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United Airlines' CEO Just Revealed the Real Reason for Major Flight Cuts

He said that flight cancellations might continue if this problem is not remedied.

Air travel has increased significantly in the last few months after the spread of COVID had postponed and canceled many people's 2020 travel plans. Airports across the U.S. have seen more than two million travelers on most days in November and December this year, which is a sharp jump from the 500,000 to 900,000 people traveling at this same time last year, according to the Transportation Security Administration (TSA). But with more travelers comes more issues. Major airlines including American Airlines, Frontier, Delta Air Lines, and United Airlines, have all had to cancel numerous flights over the last two months. Now, United's CEO is offering his perspective on the real reason why so many airlines have had to cut flights. Read on to find out what this could mean for your travel plans.

RELATED: Delta Will No Longer Fly to These 3 Cities, Starting Jan. 9.

United Airlines' CEO said there is an ongoing pilot shortage.

Men at Chicago's O'Hare International Airport read departures list for United Airlines. O'Hare is one of the busiest airports in the world.

During a Dec. 15 Senate hearing concerning the U.S. airline industry, the heads of several major airlines discussed current issues with air travel. United Airlines CEO Scott Kirby said his company is dealing with a lack of pilots who can fly planes. "There has been a looming pilot shortage for the last decade in the United States, and going through COVID it became an actual pilot shortage," he said during the hearing, per The Points Guy.

The pilot shortage is the result of both the pandemic and the number of pilots stepping down after reaching the mandatory retirement age, TravelPulse reports. Pilots in the U.S. are allowed to fly until they are 65 in accordance with the Fair Treatment for Experience Pilots Act, which went into effect in 2007 and raised the age limit from 60, according to the Federal Aviation Administration (FAA).

"I'm a little less optimistic that that situation is going to reverse itself in the near term unless we do something to increase the supply of pilots," Kirby said.

RELATED: Delta CEO Just Warned This Major Change Is Coming to Flying.

Kirby said that the pilot shortage is causing flight cuts for regional airports.

United Express airplanes are parked at the gates of a Newark airport terminal.

According to Kirby, this pilot shortage is disproportionally affecting the airline's flights from smaller, regional communities. Nearly 100 of United's regional airplanes are unable to be used right now because of this issue.

"So all of us, particularly our regional partners, simply don't have enough airplanes to fly. We have almost 100 airplanes effectively grounded right now—regional aircrafts—because there's not enough pilots to fly them, which means we can't at the moment fly to all the small communities that we would like to. It's really about not having enough pilots."

Kirby briefly touched on the pilot shortage last month at a Skift Forum, but this is the first time he has publicly confirmed that the airline has had to curb nearly 100 regional aircrafts, according to The Points Guy. "We don't have enough pilots to fly all the airplanes," Kirby said during the November forum, per Airline Weekly. "So the 50-seaters are at the bottom of that pile, and markets that rely on 50-seaters are the ones that are going to lose service."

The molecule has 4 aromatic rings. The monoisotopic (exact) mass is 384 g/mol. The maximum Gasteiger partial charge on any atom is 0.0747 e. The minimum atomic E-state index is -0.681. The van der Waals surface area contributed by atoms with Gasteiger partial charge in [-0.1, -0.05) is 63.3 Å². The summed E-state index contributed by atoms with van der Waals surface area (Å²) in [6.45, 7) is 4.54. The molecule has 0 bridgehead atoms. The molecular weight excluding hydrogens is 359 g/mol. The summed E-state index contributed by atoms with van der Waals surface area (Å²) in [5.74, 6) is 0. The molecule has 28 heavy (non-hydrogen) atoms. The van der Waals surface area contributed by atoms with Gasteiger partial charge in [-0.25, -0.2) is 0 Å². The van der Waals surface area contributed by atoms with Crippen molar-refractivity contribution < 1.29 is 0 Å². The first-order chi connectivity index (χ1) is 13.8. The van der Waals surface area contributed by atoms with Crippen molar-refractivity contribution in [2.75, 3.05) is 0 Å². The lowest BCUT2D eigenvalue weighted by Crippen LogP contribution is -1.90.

United Airlines announced the end of regional service to 11 different cities this year.

London Heathrow, United Kingdom - April 22, 2014 : United Airlines Boeing 777 moments from touch-down at London Heathrow Airport.

Last month, United starting cutting service to 11 regional airports in small U.S. cities from its hubs in Houston, Denver, and Chicago. The airline dropped flights from Twin Falls, Idaho, on Nov. 30, and then on Jan. 3, it's set to drop the remaining 10 cities: Kalamazoo, Michigan; College Station, Texas; Columbia, Missouri; Mosinee, Wisconsin; Evansville, Indiana; Killeen-Fort Hood, Texas; Lansing Michigan; Monroe, Louisiana; Pierre, South Dakota; and Watertown, South Dakota.

"Many different factors determine a successful route, and our decisions include careful evaluation of our overall network, fleet, resources at our regional partners, and yields. With that in mind, we have determined that these particular routes are not sustainable for the long-term," United told Insider at the time.

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Other airlines have warned about a pilot shortage.

Delta Airlines Airbus A330 landing at Schiphol airport near Amsterdam in The Netherlands.

Earlier in December, Delta Air Lines had to pare down flights from Brunswick Golden Isles Airport in Glynn County, Georgia to Atlanta, despite this route being routinely overbooked due to high demand, according to The Brunswick News. During a development meeting on Dec. 7, Rob Burr, the executive director of the Glynn County Airport Authority, said that Delta is cutting these flights because of a shortage of pilots.

"Delta is struggling to staff. We have strong demand, but the supply is not there," Burr said at the meeting.

Back in October, Delta CEO Ed Bastian warned of an impending pilot shortage. "There is a looming shortage coming. It's not here yet. But it's on its way," Bastian said during a U.S. Travel Associations conference on Oct. 26, as reported by TravelPulse.

RELATED: Never Do This When Your Flight Is Canceled, Travel Expert Warns.

Kali Coleman
Kali Coleman is a Senior Editor at Best Life. Her primary focus is covering news, where she often keeps readers informed on the ongoing COVID-19 pandemic and up-to-date on the latest retail closures. Read more
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